MANILA: Win or lose in his mega-bucks fight this weekend, Philippine boxing legend Manny Pacquiao will be landing knockout blows against his political rivals with priceless media coverage ahead of national elections.
The eight-time world champion is running for a Senate seat and controversially scheduled his bout against Timothy Bradley in Las Vegas to be held just one-month ahead of polling day.
The fight will ensure most Filipinos will be fixated on him as they watch live broadcasts on Sunday morning, local time, while the media coverage of the build-up has already gifted him tens of millions of dollars worth of free advertising.
It is a strategy that has rivals fuming, accusing him of below-the-belt tactics that circumvent election campaign advertisement spending laws.
“If he had a sense of sportsmanship he wouldn’t be staging the fight just one month before the elections,” senatorial candidate Walden Bello, who filed a failed legal challenge to reschedule the bout, told Agence France-Presse.
More neutral observers also point out that Pacquiao is gaining an unfair advantage.
“His only source of publicity is his fights, not his (political) platform. It is too much of an advantage,” said Sixto Brillantes, former head of the Commission on Elections, which runs the polls, told AFP.
While his rivals have travelled across the sprawling archipelago to promote their credentials in recent months, Pacquiao has not bothered to hit the hustings, aside from an appearance in Manila when the election campaign was launched in February.
“His form of campaigning is the bout,” Brillantes said.
Pacquiao, 37, has said his fight against Bradley will likely be the last of his career so he can pursue his long-held political ambitions. He is hoping a stint in the Senate will serve as a platform for an eventual presidential run.
In a celebrity-obsessed nation where movie stars regularly become powerful politicians, the high school drop-out could indeed defy his lack of education and one day lead the nation of more than 100 million people.
Pacquiao has for the past six years been a member of the lower house, representing a district in the impoverished southern Philippines where he grew up.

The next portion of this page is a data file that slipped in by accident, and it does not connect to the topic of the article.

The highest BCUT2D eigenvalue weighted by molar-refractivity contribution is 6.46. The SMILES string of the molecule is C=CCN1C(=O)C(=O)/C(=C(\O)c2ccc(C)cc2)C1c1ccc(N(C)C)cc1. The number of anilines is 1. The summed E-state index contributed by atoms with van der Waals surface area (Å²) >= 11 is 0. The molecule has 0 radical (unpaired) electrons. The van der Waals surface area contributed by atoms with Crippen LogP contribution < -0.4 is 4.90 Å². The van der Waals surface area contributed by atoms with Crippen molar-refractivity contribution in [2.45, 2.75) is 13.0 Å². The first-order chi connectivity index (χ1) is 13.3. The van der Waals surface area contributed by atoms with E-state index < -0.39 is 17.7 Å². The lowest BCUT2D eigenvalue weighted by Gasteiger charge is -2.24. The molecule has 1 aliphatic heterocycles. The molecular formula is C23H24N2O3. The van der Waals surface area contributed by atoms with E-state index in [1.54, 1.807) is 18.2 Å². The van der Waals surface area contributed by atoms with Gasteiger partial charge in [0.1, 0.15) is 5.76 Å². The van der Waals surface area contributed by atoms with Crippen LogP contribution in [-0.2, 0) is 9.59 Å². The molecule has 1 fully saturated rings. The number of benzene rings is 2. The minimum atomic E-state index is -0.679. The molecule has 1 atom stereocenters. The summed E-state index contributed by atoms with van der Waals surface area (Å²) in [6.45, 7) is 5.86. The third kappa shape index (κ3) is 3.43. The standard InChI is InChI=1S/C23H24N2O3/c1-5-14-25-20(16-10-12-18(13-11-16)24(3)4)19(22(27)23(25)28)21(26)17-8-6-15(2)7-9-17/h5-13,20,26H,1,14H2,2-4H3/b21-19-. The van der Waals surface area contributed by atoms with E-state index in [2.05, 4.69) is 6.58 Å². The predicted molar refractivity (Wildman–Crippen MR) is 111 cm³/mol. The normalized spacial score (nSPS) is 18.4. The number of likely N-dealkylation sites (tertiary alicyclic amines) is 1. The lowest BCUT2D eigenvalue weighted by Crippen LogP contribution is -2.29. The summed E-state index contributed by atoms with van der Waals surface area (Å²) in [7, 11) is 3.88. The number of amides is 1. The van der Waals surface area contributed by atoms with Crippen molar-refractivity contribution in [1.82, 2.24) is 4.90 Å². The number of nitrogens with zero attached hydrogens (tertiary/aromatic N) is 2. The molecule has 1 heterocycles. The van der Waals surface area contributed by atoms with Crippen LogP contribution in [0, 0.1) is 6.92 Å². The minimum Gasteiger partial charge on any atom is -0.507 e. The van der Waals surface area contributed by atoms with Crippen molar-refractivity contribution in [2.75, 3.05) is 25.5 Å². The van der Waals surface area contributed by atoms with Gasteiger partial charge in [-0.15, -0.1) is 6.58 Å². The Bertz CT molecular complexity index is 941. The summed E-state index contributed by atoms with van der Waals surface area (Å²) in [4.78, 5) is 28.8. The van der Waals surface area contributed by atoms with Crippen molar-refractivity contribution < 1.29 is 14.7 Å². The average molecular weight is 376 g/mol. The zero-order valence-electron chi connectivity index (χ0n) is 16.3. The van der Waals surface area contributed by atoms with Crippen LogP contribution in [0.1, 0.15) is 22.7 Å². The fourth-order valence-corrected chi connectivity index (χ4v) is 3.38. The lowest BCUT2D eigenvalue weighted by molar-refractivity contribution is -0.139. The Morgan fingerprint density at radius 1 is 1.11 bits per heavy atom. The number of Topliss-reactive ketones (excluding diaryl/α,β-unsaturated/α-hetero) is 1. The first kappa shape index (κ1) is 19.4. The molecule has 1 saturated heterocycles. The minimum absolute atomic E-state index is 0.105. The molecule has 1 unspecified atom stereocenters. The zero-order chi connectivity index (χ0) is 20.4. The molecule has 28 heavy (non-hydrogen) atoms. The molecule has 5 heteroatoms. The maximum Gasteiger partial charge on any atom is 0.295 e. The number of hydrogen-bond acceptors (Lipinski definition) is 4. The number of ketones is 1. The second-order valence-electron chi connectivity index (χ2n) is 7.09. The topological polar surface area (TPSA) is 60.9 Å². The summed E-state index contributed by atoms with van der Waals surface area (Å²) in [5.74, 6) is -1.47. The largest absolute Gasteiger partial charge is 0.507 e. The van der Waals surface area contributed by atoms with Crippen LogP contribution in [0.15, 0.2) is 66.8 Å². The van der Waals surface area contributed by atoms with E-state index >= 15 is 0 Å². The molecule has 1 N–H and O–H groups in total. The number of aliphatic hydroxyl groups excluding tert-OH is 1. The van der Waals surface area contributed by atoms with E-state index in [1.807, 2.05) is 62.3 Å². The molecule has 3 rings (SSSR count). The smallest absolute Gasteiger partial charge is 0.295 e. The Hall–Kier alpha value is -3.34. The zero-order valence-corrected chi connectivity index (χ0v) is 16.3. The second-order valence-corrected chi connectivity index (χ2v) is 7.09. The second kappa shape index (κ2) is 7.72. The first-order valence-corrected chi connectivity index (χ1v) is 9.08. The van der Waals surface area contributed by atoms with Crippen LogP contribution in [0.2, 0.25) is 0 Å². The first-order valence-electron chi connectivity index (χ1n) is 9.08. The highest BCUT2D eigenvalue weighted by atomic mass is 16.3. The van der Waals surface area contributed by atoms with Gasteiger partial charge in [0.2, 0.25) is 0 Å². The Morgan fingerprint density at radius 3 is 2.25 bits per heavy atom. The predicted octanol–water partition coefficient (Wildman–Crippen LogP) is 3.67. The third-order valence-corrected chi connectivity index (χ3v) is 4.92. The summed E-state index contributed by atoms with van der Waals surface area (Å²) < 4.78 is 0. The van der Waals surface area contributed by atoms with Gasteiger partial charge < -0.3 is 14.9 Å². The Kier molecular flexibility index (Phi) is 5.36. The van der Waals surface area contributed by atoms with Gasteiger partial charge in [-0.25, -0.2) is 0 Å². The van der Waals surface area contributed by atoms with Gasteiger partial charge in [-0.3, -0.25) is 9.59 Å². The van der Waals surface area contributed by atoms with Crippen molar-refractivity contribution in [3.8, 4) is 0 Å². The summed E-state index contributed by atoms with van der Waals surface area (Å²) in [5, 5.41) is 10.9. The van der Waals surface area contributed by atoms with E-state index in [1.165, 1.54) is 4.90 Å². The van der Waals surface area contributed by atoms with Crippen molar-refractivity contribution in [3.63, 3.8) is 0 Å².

His critics say he’s done little as a politician to help ordinary Filipinos, pointing out he has had one of the worst attendance records in parliament.
“He was my vice chair of the house committee on overseas workers and he did not attend a single meeting,” Bello said.
And even after a controversy in February when the born-again Christian drew widespread condemnation for describing homosexuals as “worse than animals”, Pacquiao looks set to comfortably win a Senate seat.
He is currently in seventh place on Senate popularity ratings surveys, with 12 seats up for grabs, according to Manila-based pollster Pulse Asia.
Pacquiao was in 10th place in a January survey, and Pulse Asia research director Ana Maria Tabunda attributed his steady climb despite not campaigning to the intense media coverage of his preparations for the Bradley fight.
“He is a national hero of sorts to many of our people… he has good name recall whether there is a fight or not,” Tabunda told AFP.
“But it also helps that he is there (in the news) every day,” Tabunda said.
In a statement to the election commission to address Bello’s request to postpone the fight, his lawyers insisted Pacquiao primarily wanted to uplift the spirits of his countrymen.
“(It) has to be done before his youth is gone, to give our country and our people the pride and glory they justly deserve, which is always foremost in his heart and mind,” the lawyers said in a written submission.
The commission announced last month it could not postpone the fight or disqualify Pacquiao from running for the Senate because it had no authority to rule on an event that had not happened.
“That is not within our control. We are not in a position right now to stop it,” commission chief Andres Bautista, although he said Pacquiao could face legal challenges afterwards.
Pacquiao has largely ignored the controversy, while focusing on his training.
In one of his few comments on the issue, Pacquiao denied any skullduggery in relation to the timing of his fight.
“This is not for my personal glory. I’m fighting for the honor of our country and to glorify God through sports,” Pacquiao said in a text message to journalists. AFP